This year has been a bit frustrating with regard to Princess Trouble's experiences in public school. Her teacher is good - albeit strict - and I'm pleased with the school overall...
We are seeing weaknesses in the curriculum. There are concerns over the behavior of other children in the class. Princess Trouble's boundless enthusiasm for school and learning isn't so boundless anymore. And I do not feel that, if left in the hands of the public school system, she will live up to her full potential. Little Man is another concern. If he takes after his father (which is almost a sure thing, given the fact that he is a clone of my husband), I suspect he will do much better in a one-on-one, tailored setting rather than a classroom with 20+ other kids and an inflexible curriculum.
The irony is that I am a public school teacher. I am certified K-12 in Health and PE with endorsements in math and science. I've taught, full time, in public schools (CO, CA, and AK) for 5+ years. And now I sub in the public schools here. I've seen what works and what doesn't work and the sad thing is that, overwhelmingly, there is more of the "doesn't work" out there. I don't want my kids to fall into that category. And these days, when we're pumping more money into the public school system yet seeing a negative return on our investment, it is obvious (to me) that the public school system is about as broken as the health care system.
So, here we are. More to the point, here *I* am. I have known for several years, that homeschooling is in our future. Logistically, it's going to be necessary. Once we leave this island we will be in a state of limbo for many months - MacGyver has a school he will need to complete en route to our next duty station. And, while we *could* go on ahead of him to our next duty station and wait for him to join us, that is not something that we are willing to do. Military life separates our family often enough so, when things like this come up, we will work to find a way to stay together.
Rather than have my children attend 3 different schools in one school year, we will homeschool during this upcoming adventure. If we find that homeschooling works for us, then we will stick with it. I suspect it will. We already do some informal homeschooling as it is - during school breaks/vacations, weekends, etc. Often, Princess Trouble's classwork/homework isn't enough to truly cement a concept in her brain so we will do extra practice at home. My kids love learning at home - they are homebodies just like their parents.
Kim du Toit has an incredible article - her magnum opus - "Educating Your Children" series and it has been wonderful in terms of helping me to identify our goals and objectives for our children. I am in the process of soliciting information on curriculum from several homeschooling families we know and admire. Our broad subject areas are (and you'll notice that these pretty much reflect Mrs. du Toit's categories):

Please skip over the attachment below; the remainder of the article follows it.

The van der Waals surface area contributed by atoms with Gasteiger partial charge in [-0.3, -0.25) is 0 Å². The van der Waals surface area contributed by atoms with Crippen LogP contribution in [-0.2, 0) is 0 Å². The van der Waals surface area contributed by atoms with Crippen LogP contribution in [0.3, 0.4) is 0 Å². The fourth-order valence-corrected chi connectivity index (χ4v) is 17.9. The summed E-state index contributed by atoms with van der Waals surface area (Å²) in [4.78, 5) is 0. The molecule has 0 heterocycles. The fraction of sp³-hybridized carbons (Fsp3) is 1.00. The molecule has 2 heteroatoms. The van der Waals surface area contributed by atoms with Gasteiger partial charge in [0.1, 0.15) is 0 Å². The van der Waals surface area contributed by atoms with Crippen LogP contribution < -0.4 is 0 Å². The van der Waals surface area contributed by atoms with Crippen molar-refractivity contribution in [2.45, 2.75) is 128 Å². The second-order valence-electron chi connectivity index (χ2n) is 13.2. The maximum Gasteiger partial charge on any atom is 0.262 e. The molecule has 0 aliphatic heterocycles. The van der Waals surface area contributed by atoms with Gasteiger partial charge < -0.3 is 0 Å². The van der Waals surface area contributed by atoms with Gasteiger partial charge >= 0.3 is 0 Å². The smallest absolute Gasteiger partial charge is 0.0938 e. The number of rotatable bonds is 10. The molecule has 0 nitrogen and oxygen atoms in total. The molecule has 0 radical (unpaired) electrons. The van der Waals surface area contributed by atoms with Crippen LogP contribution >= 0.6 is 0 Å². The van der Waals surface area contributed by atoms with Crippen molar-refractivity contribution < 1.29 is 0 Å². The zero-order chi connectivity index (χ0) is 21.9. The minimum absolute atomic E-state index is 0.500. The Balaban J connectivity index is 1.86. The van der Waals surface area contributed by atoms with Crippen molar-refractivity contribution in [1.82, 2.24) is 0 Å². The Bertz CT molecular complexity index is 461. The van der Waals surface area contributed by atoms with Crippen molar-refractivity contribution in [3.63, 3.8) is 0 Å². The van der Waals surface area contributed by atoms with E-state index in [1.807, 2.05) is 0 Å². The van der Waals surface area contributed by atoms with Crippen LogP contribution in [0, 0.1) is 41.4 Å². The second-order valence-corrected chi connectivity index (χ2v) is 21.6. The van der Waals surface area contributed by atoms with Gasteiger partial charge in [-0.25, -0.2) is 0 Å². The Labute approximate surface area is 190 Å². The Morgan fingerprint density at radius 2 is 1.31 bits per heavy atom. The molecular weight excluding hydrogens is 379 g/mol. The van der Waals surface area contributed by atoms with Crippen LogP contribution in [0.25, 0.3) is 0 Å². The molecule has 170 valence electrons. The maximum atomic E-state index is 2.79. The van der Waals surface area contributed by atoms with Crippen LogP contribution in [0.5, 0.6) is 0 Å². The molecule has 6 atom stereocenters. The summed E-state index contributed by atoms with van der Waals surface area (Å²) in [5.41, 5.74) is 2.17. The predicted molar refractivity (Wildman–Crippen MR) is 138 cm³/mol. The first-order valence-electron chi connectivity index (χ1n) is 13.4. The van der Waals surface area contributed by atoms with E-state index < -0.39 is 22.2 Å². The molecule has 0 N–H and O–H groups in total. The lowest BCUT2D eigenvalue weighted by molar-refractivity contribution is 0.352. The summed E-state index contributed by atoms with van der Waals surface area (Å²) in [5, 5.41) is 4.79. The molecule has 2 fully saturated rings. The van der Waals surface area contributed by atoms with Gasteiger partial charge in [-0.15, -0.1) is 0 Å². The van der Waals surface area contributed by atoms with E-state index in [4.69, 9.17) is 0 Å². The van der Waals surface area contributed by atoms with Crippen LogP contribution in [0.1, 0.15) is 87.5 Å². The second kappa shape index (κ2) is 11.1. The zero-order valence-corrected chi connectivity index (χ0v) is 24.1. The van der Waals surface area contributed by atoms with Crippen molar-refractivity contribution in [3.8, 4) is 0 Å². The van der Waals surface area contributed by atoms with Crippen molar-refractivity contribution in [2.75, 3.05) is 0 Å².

Arts: art/crafts, dance, music
Letters: English, literature, grammar, foreign languages, history, social studies, civics/government
Science: including health, gardening
Life Skills: including household skills, religion
Extracurricular: clubs, volunteering, hobbies
I've already heard from several friends as to the curriculum(s) they use for these subjects. And WHY they use them. That's key. My kids are alike in many ways but different in how they learn.
Princess Trouble is like me: loves to read, good with memorization, easily frustrated, good with detail, creative (not like me on this one). She'll be in 3rd grade next year.
Little Man is the epitome of his father: prefers to work with his hands and learn things by DOING as opposed to reading about it. Likes to read but only books he has an interest in (PT will read the cereal box if there's nothing left to read, even if it's not interesting). He's much more persistent than she is and his tolerance for frustration is higher.
I would love to find curriculum for each subject that is multi-level but I'm not adverse to using 2 completely different approaches if necessary. I am also not adverse to essentially creating my own courses from a variety of sources/curriculum. That is pretty much how I ran my classroom when I was teaching - the text/curriculum left so MUCH to be desired so we used it as the framework of the class (per state guidelines) but I created my own lesson plans for each topic rather than strictly adhering to the text. In some instances, I had classes with distinct "personalities" and would create individual lesson plans for each class based on what worked for THEM. So I have no qualms doing the same for my children.
I suppose the point of this long, rambling post is to ask my readers that homeschool what curriculum(s) you use and WHY. What works for you? What did you try that DIDN'T work for you? What advice would you give with regard to structure, record-keeping, etc. I'm looking forward to hearing it all! Thanks!